MAG spoke to the Managing Director of KWSB, Khalid Mehmood Shaikh, who believes that water crisis has been there for the past 10 years but the sudden uproar has a political motive. “All of the political parties competing in the upcoming elections have created much brouhaha about two things – electricity and water supply. Since electricity is not a provincial issue, they’re not making a bigger fuss about it, but through water crisis, they are questioning those in power about why they haven’t created new resources to cater to the rising demands of water. Even though I’m not denying water shortage in the city, this sudden chaos will stay for the next 25-30 days.”

He shares that it is district West that’s suffering the most in Karachi. “Our total supply is hardly 350 to 400 million gallon daily (mgd) with a mix of all line losses, but this is not the first time it’s happening. The most affected area is district West because the supply from Hub dam is hardly releasing 15mgd against the normal supply of 100mgd, which is not enough for the district,” he informs, adding, “We’re trying to accommodate this district by cutting down water supply of other districts, because of which these areas are also suffering, but less in comparison.”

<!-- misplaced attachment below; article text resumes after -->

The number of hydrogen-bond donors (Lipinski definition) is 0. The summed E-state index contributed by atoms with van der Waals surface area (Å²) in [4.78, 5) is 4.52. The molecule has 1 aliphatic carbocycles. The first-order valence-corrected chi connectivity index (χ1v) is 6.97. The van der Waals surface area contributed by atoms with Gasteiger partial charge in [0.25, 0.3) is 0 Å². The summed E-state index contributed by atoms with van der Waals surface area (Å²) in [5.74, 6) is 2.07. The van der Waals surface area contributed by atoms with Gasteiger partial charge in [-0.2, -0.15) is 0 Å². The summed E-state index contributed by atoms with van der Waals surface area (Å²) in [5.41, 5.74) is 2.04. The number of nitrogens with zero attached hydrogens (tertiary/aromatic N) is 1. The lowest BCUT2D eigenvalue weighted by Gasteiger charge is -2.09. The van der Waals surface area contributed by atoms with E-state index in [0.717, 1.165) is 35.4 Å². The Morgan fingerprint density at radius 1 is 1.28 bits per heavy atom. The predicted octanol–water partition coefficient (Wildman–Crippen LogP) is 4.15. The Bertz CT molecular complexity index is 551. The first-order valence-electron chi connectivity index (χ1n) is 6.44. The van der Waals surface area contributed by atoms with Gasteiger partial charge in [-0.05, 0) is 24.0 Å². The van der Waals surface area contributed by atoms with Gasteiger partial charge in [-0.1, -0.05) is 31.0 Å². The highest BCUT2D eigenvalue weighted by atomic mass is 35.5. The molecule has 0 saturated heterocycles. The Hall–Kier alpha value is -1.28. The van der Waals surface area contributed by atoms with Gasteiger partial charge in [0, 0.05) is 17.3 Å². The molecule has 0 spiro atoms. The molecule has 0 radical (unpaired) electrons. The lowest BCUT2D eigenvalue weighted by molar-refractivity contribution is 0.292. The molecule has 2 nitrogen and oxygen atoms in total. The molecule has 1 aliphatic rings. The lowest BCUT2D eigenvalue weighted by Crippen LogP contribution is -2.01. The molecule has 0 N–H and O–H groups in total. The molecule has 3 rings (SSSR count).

The dilemma of water mafia and illegal hydrants

As a city of an extensively diverse populace, Karachi has endured the worst law and order situation. Even though it is now relatively safer for citizens, there are mafias that still operate in the city, controlling many affairs, and the supply of water is no exception. Elements operating illegal water hydrants are getting on the nerves of citizens. Despite the incessant denial by MD KWSB regarding the presence of illegal hydrants, one is yet to ignore the existence of vicious rackets functioning under the guise of influential political and religious groups, as well as dominating landlords.